2. lessons learnt from the original WHF Cholesterol Roadmap implementation in different countries and settings.

This update was developed through a review of published guidelines and research papers, in consultation with a committee, composed of experts in clinical management of cholesterol, cardiovascular risk, health systems research and patient advocacy and support.

This present document is set out into three parts. The first section addresses fundamental concepts about lipids and ASCVD which are essential to inform solutions at health policy/funding level (macro-system) as well as guiding day to day interactions at the physician-patient level (micro-systems). This includes the role of high blood cholesterol levels in the global burden of disease (population approach) as distinct from the role of cholesterol lowering to mitigate ASCVD risk in those at greatest risk (high-risk approach); which lipid parameters to measure; how to assess those at higher risk of ASCVD; special populations with common inherited cholesterol disorders; and finally, pharmacotherapy. The second section provides case studies and examples of successful implementation strategies globally. Finally, the third section builds on a survey of member countries to inform current roadblocks and provides potential solutions to be implemented.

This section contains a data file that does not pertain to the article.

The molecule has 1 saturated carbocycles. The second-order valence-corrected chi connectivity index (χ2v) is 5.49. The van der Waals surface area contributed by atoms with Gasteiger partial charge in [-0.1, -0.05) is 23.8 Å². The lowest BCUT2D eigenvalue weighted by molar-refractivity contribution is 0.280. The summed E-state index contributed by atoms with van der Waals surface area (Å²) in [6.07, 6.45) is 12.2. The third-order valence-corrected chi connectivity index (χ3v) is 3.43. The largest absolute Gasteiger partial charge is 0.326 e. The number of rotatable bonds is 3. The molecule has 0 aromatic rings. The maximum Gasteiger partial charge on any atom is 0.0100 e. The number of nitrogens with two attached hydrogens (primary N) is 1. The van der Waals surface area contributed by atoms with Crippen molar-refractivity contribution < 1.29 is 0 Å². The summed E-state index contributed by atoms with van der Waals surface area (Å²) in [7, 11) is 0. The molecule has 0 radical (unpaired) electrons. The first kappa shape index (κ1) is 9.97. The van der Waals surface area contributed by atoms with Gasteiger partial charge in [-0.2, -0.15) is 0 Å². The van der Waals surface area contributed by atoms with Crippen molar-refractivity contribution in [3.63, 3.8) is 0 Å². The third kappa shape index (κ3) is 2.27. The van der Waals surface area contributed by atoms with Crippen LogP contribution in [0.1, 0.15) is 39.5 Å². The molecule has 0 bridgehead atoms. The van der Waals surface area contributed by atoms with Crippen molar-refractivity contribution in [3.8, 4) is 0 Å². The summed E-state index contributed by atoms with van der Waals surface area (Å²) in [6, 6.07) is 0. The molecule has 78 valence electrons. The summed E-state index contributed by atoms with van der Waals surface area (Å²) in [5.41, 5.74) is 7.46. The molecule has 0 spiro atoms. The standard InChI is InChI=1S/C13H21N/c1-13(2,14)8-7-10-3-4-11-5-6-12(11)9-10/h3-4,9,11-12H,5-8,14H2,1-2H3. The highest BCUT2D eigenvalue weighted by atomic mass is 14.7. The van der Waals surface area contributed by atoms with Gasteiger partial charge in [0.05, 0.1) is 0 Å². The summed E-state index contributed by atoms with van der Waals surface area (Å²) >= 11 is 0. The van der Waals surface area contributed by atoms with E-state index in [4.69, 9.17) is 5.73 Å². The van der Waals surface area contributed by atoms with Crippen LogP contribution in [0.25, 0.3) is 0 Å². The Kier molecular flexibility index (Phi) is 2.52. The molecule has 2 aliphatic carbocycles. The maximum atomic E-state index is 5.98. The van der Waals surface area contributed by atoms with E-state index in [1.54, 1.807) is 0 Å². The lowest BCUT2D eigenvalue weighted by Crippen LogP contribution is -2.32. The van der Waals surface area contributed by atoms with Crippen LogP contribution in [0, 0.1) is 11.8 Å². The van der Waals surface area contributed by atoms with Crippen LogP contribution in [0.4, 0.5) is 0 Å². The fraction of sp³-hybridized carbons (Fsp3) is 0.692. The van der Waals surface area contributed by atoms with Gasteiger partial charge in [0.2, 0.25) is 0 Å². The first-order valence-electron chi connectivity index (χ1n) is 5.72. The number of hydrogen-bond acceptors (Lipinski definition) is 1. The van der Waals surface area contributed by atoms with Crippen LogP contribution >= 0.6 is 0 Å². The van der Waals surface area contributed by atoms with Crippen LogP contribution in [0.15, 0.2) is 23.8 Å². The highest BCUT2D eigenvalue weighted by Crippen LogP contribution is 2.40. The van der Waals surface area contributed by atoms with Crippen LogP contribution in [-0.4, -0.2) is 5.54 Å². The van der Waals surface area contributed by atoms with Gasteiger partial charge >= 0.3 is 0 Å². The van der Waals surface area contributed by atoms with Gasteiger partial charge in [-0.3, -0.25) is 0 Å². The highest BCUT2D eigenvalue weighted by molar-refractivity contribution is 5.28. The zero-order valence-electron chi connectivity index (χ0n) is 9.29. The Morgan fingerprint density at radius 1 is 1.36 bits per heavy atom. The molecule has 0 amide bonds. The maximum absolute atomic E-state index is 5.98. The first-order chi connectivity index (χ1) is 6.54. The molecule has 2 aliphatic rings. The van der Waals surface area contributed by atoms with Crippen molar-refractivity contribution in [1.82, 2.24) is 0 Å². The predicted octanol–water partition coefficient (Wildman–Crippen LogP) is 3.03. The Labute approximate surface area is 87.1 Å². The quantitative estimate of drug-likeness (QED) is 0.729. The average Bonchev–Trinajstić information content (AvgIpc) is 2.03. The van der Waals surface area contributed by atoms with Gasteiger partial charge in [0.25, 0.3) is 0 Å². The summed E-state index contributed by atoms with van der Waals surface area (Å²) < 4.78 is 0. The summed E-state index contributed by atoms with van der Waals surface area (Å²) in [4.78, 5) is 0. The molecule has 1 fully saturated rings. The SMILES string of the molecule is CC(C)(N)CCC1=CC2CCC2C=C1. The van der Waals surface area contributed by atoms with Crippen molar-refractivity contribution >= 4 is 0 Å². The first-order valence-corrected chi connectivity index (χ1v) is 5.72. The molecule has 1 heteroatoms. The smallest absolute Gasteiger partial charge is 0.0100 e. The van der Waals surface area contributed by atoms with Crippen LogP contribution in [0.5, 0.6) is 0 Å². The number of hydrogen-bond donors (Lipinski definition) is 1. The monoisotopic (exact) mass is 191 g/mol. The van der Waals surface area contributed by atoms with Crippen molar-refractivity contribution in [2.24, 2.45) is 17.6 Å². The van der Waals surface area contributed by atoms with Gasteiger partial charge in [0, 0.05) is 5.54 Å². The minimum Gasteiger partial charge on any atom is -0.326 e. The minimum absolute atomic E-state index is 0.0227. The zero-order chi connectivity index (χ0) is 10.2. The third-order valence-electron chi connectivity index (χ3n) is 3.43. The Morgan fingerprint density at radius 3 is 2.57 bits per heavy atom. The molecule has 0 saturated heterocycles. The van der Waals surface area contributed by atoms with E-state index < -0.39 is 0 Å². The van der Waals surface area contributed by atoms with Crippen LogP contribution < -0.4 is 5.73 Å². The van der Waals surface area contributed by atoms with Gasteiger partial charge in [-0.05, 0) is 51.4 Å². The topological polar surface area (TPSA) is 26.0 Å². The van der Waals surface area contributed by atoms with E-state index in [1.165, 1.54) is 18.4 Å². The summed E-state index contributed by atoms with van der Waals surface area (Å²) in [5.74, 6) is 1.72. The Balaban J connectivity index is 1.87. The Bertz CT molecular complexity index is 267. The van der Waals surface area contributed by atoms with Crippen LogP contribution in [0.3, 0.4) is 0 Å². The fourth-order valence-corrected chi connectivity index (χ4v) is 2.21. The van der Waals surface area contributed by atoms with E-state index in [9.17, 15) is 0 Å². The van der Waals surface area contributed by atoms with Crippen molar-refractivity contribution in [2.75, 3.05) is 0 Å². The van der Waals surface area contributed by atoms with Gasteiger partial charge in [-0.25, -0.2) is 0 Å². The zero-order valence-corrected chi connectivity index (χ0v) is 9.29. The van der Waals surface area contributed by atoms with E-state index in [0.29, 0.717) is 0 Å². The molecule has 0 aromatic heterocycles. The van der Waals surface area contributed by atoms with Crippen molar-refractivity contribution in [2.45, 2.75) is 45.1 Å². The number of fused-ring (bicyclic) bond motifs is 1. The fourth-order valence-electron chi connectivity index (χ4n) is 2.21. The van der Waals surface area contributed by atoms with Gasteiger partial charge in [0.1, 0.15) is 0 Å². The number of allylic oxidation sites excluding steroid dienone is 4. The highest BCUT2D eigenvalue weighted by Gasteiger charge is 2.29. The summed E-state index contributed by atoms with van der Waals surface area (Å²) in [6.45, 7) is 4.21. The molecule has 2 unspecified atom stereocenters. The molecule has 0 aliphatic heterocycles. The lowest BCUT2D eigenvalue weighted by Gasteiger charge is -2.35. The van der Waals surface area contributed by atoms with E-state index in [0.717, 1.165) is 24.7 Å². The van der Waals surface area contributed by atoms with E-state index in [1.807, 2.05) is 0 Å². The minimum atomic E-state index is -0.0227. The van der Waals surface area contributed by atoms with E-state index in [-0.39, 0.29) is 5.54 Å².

Fundamental Concepts About Lipids and Ascvd – The 8 Pillars